Chinese scientists are reportedly planning to send monkeys to its new Tiangong space station for experiments that will involve the animals mating and potentially reproducing, the South China Morning Post reports.
It's a fascinating and potentially controversial experiment that could have major implications for our efforts to colonize space: can mammals, let alone humans, successfully reproduce beyond the Earth?
According to the report, the experiment would take place in the station's largest capsule, called Wentian, inside two biological test cabinets that can be expanded.
After examining the behavior of smaller creatures, "some studies involving mice and macaques will be carried out to see how they grow or even reproduce in space," Zhang Lu, a researcher at the Chinese Academy of Sciences in Beijing, said during a speech posted to social media earlier this week, as quoted by the SCMP.
"These experiments will help improve our understanding of an organism’s adaptation to microgravity and other space environments," he added.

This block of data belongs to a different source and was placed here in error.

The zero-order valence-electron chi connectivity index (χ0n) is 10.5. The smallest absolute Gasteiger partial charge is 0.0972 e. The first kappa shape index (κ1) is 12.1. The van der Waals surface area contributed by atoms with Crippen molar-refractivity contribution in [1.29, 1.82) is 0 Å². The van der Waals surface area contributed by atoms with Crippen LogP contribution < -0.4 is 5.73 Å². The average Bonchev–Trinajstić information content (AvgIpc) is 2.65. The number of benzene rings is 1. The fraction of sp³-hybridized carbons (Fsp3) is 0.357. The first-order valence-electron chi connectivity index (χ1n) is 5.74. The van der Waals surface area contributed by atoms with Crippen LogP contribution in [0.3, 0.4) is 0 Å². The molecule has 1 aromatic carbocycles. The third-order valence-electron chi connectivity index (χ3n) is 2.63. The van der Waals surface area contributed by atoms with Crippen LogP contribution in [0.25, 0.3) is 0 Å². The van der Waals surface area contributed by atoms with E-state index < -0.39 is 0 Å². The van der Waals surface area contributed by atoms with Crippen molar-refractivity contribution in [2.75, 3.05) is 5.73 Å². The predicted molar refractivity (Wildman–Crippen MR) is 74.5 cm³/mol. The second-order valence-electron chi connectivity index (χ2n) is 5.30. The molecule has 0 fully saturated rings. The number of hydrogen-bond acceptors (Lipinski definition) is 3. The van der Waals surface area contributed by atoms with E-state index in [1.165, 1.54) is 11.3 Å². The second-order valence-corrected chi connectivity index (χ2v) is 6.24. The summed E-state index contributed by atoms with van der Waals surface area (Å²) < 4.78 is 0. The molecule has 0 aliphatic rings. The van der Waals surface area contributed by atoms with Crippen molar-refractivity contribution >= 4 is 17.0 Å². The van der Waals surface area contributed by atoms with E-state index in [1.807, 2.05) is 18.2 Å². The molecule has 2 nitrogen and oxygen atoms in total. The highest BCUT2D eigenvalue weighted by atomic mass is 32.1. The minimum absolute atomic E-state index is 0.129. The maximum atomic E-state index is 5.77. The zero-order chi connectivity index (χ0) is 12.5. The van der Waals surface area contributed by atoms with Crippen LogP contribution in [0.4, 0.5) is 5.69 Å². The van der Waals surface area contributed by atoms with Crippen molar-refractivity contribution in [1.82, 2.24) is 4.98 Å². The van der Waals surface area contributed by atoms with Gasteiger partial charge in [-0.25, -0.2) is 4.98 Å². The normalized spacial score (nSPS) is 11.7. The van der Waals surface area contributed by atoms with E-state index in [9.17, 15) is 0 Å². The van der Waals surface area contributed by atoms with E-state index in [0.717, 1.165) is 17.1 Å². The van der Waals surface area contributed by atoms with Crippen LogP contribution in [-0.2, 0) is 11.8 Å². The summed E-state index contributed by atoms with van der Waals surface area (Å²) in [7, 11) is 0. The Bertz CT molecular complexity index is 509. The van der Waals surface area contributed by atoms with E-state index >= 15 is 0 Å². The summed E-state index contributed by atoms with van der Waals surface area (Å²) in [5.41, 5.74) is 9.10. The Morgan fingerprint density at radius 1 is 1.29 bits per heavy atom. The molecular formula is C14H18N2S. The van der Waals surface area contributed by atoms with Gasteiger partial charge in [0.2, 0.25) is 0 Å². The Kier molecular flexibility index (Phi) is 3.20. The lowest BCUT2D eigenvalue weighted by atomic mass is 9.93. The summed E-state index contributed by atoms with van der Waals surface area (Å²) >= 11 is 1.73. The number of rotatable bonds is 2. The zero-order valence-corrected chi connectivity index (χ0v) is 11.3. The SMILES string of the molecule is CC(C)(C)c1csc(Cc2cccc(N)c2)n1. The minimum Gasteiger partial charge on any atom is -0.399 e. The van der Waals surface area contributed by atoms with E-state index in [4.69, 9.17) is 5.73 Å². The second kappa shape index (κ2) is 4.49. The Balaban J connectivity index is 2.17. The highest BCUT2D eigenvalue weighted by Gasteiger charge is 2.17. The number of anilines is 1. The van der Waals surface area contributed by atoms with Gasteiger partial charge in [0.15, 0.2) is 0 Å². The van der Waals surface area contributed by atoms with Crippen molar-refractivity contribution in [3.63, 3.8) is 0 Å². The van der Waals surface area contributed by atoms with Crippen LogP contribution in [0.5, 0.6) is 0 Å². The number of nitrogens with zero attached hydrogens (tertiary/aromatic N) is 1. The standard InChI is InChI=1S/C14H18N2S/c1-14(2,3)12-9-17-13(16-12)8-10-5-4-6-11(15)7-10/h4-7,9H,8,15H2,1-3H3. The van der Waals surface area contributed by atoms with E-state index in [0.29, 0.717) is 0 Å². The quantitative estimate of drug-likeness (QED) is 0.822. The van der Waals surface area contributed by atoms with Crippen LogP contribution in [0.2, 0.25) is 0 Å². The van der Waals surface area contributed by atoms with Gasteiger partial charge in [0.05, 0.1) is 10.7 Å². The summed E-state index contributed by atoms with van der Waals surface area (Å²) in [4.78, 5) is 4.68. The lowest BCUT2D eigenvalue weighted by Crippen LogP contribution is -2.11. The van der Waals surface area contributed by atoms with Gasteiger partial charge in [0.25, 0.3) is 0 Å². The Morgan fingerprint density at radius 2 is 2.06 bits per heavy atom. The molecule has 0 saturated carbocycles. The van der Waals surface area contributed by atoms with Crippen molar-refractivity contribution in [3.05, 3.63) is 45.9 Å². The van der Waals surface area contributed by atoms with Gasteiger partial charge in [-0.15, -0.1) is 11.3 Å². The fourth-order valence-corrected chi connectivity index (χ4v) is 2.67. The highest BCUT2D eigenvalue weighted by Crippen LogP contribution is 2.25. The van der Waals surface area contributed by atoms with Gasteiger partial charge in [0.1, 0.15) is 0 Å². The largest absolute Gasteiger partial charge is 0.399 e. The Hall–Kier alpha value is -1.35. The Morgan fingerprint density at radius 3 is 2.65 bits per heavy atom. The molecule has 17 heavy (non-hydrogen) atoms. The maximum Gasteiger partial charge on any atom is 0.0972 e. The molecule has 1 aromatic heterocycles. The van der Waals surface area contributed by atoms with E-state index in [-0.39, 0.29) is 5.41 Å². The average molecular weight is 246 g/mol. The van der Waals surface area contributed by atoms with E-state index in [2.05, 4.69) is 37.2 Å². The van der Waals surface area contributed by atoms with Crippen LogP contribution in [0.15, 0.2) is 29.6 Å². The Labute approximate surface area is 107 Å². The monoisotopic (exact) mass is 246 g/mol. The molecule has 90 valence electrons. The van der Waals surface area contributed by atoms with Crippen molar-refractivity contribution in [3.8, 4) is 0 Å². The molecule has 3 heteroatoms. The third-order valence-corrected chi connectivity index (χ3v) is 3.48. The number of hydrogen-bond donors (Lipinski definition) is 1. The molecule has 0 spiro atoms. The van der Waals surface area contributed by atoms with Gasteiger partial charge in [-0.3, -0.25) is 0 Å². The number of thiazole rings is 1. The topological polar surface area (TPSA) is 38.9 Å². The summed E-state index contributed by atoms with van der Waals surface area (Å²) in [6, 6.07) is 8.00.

But more complex life forms have struggled. In 2014, a Russian experiment to see whether geckos could produce offspring in space failed when all the critters died.
And the failure rate for mammals, so far, has been total. Soviet Union scientists got mice to mate during a space flight in 1979, but none of them gave birth after being returned to Earth.
In other words, getting monkeys to reproduce on board a space station will be anything but easy. For one, just dealing with living creatures in space can pose immense challenges. The astronauts will "need to feed them and deal with the waste," Kehkooi Kee, a professor with the school of medicine at Tsinghua University, told the SCMP.
Then there's the fact that astronauts will have to keep the macaques happy and comfortable, something that experts say will be challenging since long term confinement in the spartan environments of space habitats could cause immense stress for the simians.
And even if astronauts successfully set the mood for the monkeys, the physics of sex in space are predicted to be challenging.
"Firstly, just staying in close contact with each other under zero gravity is hard," Adam Watkins, an associate professor of reproductive physiology at University of Nottingham, wrote in a 2020 open letter highlighted by the SCMP. "Secondly, as astronauts experience lower blood pressure while in space, maintaining erections and arousal are more problematic than here on Earth."
With its new space station in nearly full operation, China isn't shying away from asking some big questions — but whether these experiments will play out as expected is anything but certain.
READ MORE: Chinese scientists plan monkey reproduction experiment in space station [South China Morning Post]
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